For years, liberal American publications have been generally sympathetic to Israel, even when they are criticizing its governments’ policies. Now, in light of an unprecedented New York Times editorial, that attitude might be about to change.
The New York Times editorial board has realized, about a decade too late, that Prime Minister Benjamin Netanyahu does not care what the Obama administration — or any U.S. administration, for that matter — thinks about his policies regarding the Palestinians.
According to the editorial published Friday, October 7, headlined At the Boiling Point With Israel, the catalyst for this realization was Netanyahu’s decision to approve the building of a new settlement deep in the West Bank, only three weeks after the U.S. finalized a package of military aid for Israel to the tune of an unprecedented $38 billion, spread over 10 years. Israel receives more military aid than any other country, by far: Egypt, which receives $1.31 billion per year, is the second-largest recipient of direct military aid from the United States.
As noted in the editorial, the new settlement will be geographically located so that it is added to a string of existing Israeli housing projects that collectively nearly bifurcate the West Bank.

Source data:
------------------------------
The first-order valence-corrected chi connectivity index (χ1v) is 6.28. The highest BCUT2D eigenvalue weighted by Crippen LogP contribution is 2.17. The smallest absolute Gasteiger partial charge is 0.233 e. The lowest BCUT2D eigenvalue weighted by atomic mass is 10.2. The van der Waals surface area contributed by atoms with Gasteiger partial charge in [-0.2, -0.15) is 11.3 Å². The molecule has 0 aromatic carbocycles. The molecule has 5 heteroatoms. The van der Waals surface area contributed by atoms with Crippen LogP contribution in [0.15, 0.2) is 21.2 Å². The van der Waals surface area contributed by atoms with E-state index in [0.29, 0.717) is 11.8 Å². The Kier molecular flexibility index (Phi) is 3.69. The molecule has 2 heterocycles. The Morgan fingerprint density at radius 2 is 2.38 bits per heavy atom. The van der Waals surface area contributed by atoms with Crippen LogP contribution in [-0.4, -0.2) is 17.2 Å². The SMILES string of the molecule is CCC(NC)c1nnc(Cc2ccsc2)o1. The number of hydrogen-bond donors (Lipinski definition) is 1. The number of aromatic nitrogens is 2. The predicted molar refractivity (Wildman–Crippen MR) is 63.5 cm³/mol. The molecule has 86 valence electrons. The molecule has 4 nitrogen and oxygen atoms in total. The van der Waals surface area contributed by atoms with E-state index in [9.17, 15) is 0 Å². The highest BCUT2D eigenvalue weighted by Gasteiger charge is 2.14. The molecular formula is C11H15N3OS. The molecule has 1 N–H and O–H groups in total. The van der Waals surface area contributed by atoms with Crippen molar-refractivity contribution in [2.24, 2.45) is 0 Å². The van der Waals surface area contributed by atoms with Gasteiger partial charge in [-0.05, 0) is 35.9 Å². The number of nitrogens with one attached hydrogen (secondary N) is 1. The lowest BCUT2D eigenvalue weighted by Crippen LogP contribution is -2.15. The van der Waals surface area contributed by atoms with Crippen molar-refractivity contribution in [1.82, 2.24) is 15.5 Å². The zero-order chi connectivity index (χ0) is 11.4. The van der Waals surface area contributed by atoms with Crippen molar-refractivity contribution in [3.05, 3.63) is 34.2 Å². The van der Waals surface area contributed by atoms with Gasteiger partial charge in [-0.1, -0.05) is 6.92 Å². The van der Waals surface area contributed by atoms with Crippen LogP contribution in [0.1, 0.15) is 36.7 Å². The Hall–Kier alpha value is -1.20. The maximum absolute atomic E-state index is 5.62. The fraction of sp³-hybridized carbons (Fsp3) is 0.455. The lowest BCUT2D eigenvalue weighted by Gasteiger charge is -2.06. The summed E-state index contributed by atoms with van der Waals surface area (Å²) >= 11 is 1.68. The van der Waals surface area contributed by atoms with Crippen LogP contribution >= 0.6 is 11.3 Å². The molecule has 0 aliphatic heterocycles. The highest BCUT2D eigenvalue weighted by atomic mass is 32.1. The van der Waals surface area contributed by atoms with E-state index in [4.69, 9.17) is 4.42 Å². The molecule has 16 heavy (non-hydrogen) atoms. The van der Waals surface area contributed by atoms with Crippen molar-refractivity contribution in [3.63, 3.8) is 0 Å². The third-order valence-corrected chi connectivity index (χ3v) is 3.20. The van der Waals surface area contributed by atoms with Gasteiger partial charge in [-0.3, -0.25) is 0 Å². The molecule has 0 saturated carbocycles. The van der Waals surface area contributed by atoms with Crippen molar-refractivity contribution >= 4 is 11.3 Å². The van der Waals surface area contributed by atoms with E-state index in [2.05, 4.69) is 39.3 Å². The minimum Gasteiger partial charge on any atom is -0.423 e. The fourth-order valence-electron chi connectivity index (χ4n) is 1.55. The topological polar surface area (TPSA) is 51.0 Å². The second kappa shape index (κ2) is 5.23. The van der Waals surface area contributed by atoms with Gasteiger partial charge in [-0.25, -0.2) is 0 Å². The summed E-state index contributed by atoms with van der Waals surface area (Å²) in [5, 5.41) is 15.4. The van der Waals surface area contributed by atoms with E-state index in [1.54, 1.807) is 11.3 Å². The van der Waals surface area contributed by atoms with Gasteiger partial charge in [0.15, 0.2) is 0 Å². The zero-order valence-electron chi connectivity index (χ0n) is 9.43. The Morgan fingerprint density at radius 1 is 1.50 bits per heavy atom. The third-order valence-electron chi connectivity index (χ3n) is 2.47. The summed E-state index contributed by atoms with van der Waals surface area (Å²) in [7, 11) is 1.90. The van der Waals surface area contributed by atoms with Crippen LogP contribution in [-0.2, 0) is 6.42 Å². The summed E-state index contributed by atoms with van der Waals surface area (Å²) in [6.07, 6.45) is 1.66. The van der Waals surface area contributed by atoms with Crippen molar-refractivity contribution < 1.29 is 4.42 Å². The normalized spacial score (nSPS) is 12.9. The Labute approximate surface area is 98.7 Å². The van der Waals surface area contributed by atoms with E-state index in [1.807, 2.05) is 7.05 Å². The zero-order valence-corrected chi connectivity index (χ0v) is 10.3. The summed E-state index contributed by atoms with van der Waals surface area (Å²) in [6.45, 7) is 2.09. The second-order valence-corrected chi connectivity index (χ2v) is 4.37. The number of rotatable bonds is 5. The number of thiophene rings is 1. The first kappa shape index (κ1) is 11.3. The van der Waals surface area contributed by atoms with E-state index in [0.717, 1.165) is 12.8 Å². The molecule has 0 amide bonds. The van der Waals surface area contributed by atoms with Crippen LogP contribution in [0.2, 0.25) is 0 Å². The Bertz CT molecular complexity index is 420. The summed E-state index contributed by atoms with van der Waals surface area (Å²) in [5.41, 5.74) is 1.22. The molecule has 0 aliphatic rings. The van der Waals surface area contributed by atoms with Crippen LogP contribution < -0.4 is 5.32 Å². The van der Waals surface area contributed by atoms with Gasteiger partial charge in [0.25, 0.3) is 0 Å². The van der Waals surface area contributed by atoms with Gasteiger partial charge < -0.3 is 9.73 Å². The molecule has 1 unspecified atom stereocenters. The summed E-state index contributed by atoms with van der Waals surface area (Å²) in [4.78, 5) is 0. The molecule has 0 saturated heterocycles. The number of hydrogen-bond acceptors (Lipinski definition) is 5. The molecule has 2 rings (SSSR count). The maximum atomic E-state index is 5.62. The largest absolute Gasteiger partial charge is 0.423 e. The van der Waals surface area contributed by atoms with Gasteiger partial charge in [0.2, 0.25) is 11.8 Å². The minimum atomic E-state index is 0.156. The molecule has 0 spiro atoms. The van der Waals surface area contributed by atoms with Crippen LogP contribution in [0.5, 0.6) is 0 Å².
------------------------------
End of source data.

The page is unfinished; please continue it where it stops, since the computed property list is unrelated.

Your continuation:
In response to Israel’s announcement the State Department and the White House released angry statements that referenced broken promises and castigated Israel for not behaving as friends should behave toward one another.
After 50 years of unfettered settlement growth and expansion — which was neither halted nor slowed even during the so-called Oslo Spring — the United States expressed unfiltered anger about Israel’s settlement project, even though it has been the policy of every U.S. administration, without exception, to oppose settlements in occupied Palestinian territory. The principle of a two-state solution is predicated on an Israeli military and civilian withdrawal from most of the West Bank. But Israel has never had to suffer any consequences for flouting international law or ignoring U.S. policy. And that is not going to change.
What has changed, very late in the game, is the attitude of the New York Times. Like most U.S. publications, it has for decades pulled its punches when it comes to Israel’s policy and actions. Not this time. “Mr. Netanyahu,” the editorial’s author notes bluntly, “Obviously doesn’t care what Washington thinks, so it will be up to Mr. Obama to preserve that option [the two-state solution] before he leaves office.”
In other words, the Times is suggesting that Obama instruct his...Read More